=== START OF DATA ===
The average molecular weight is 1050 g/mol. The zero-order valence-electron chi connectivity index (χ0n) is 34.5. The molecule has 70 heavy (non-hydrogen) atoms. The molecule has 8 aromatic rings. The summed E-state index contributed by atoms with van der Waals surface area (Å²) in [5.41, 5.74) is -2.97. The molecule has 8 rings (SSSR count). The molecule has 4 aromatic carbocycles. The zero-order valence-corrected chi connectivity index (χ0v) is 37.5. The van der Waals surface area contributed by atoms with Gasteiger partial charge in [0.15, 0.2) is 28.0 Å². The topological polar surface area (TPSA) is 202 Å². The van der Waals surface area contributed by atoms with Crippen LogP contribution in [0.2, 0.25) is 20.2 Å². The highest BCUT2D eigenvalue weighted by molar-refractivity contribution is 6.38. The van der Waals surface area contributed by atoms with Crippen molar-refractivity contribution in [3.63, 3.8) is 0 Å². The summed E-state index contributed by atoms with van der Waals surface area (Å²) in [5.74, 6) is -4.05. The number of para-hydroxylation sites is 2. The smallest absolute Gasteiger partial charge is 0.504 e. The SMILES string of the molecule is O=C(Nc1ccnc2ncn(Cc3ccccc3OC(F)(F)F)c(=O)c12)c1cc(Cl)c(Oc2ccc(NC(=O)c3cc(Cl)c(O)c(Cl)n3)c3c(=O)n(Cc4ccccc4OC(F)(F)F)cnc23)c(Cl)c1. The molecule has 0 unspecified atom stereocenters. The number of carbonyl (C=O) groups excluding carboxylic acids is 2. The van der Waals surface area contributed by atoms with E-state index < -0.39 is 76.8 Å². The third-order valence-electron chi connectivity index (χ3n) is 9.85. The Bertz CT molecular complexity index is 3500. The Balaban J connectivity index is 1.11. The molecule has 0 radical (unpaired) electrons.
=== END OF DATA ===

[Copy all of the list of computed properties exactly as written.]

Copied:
The average molecular weight is 1050 g/mol. The zero-order valence-electron chi connectivity index (χ0n) is 34.5. The molecule has 70 heavy (non-hydrogen) atoms. The molecule has 8 aromatic rings. The summed E-state index contributed by atoms with van der Waals surface area (Å²) in [5.41, 5.74) is -2.97. The molecule has 8 rings (SSSR count). The molecule has 4 aromatic carbocycles. The zero-order valence-corrected chi connectivity index (χ0v) is 37.5. The van der Waals surface area contributed by atoms with Gasteiger partial charge in [0.15, 0.2) is 28.0 Å². The topological polar surface area (TPSA) is 202 Å². The van der Waals surface area contributed by atoms with Crippen LogP contribution in [0.2, 0.25) is 20.2 Å². The highest BCUT2D eigenvalue weighted by molar-refractivity contribution is 6.38. The van der Waals surface area contributed by atoms with Crippen molar-refractivity contribution in [3.63, 3.8) is 0 Å². The summed E-state index contributed by atoms with van der Waals surface area (Å²) in [5.74, 6) is -4.05. The number of para-hydroxylation sites is 2. The smallest absolute Gasteiger partial charge is 0.504 e. The SMILES string of the molecule is O=C(Nc1ccnc2ncn(Cc3ccccc3OC(F)(F)F)c(=O)c12)c1cc(Cl)c(Oc2ccc(NC(=O)c3cc(Cl)c(O)c(Cl)n3)c3c(=O)n(Cc4ccccc4OC(F)(F)F)cnc23)c(Cl)c1. The molecule has 0 unspecified atom stereocenters. The number of carbonyl (C=O) groups excluding carboxylic acids is 2. The van der Waals surface area contributed by atoms with E-state index < -0.39 is 76.8 Å². The third-order valence-electron chi connectivity index (χ3n) is 9.85. The Bertz CT molecular complexity index is 3500. The Balaban J connectivity index is 1.11. The molecule has 0 radical (unpaired) electrons.